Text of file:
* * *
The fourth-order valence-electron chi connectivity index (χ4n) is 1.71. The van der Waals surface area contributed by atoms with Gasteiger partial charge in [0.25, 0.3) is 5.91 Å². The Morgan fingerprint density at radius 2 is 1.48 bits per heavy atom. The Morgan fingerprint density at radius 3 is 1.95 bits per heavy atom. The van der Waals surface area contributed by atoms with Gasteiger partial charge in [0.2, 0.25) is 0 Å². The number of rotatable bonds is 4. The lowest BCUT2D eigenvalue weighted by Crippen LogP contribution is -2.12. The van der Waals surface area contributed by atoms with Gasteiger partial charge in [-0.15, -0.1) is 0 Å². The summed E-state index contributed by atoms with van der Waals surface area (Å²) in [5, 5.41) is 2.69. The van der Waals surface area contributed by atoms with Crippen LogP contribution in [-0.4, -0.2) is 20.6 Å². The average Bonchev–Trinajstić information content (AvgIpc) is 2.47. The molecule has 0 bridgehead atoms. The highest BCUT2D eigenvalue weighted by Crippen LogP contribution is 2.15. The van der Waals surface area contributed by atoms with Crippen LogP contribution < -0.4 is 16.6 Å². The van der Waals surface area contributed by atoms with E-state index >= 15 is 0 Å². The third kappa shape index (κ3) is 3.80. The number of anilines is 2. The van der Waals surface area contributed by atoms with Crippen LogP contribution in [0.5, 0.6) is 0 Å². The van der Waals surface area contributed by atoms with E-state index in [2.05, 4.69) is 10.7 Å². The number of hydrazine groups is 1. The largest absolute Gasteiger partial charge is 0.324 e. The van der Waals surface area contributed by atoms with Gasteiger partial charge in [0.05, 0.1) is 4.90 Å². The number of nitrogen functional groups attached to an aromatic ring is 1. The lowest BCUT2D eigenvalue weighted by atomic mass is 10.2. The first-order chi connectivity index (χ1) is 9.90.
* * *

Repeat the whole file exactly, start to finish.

The fourth-order valence-electron chi connectivity index (χ4n) is 1.71. The van der Waals surface area contributed by atoms with Gasteiger partial charge in [0.25, 0.3) is 5.91 Å². The Morgan fingerprint density at radius 2 is 1.48 bits per heavy atom. The Morgan fingerprint density at radius 3 is 1.95 bits per heavy atom. The van der Waals surface area contributed by atoms with Gasteiger partial charge in [0.2, 0.25) is 0 Å². The number of rotatable bonds is 4. The lowest BCUT2D eigenvalue weighted by Crippen LogP contribution is -2.12. The van der Waals surface area contributed by atoms with Gasteiger partial charge in [-0.15, -0.1) is 0 Å². The summed E-state index contributed by atoms with van der Waals surface area (Å²) in [5, 5.41) is 2.69. The van der Waals surface area contributed by atoms with Crippen LogP contribution in [-0.4, -0.2) is 20.6 Å². The average Bonchev–Trinajstić information content (AvgIpc) is 2.47. The molecule has 0 bridgehead atoms. The highest BCUT2D eigenvalue weighted by Crippen LogP contribution is 2.15. The van der Waals surface area contributed by atoms with Crippen LogP contribution < -0.4 is 16.6 Å². The van der Waals surface area contributed by atoms with E-state index >= 15 is 0 Å². The third kappa shape index (κ3) is 3.80. The number of anilines is 2. The van der Waals surface area contributed by atoms with Crippen LogP contribution in [0.5, 0.6) is 0 Å². The van der Waals surface area contributed by atoms with E-state index in [2.05, 4.69) is 10.7 Å². The number of hydrazine groups is 1. The largest absolute Gasteiger partial charge is 0.324 e. The van der Waals surface area contributed by atoms with Gasteiger partial charge in [0.05, 0.1) is 4.90 Å². The number of nitrogen functional groups attached to an aromatic ring is 1. The lowest BCUT2D eigenvalue weighted by atomic mass is 10.2. The first-order chi connectivity index (χ1) is 9.90.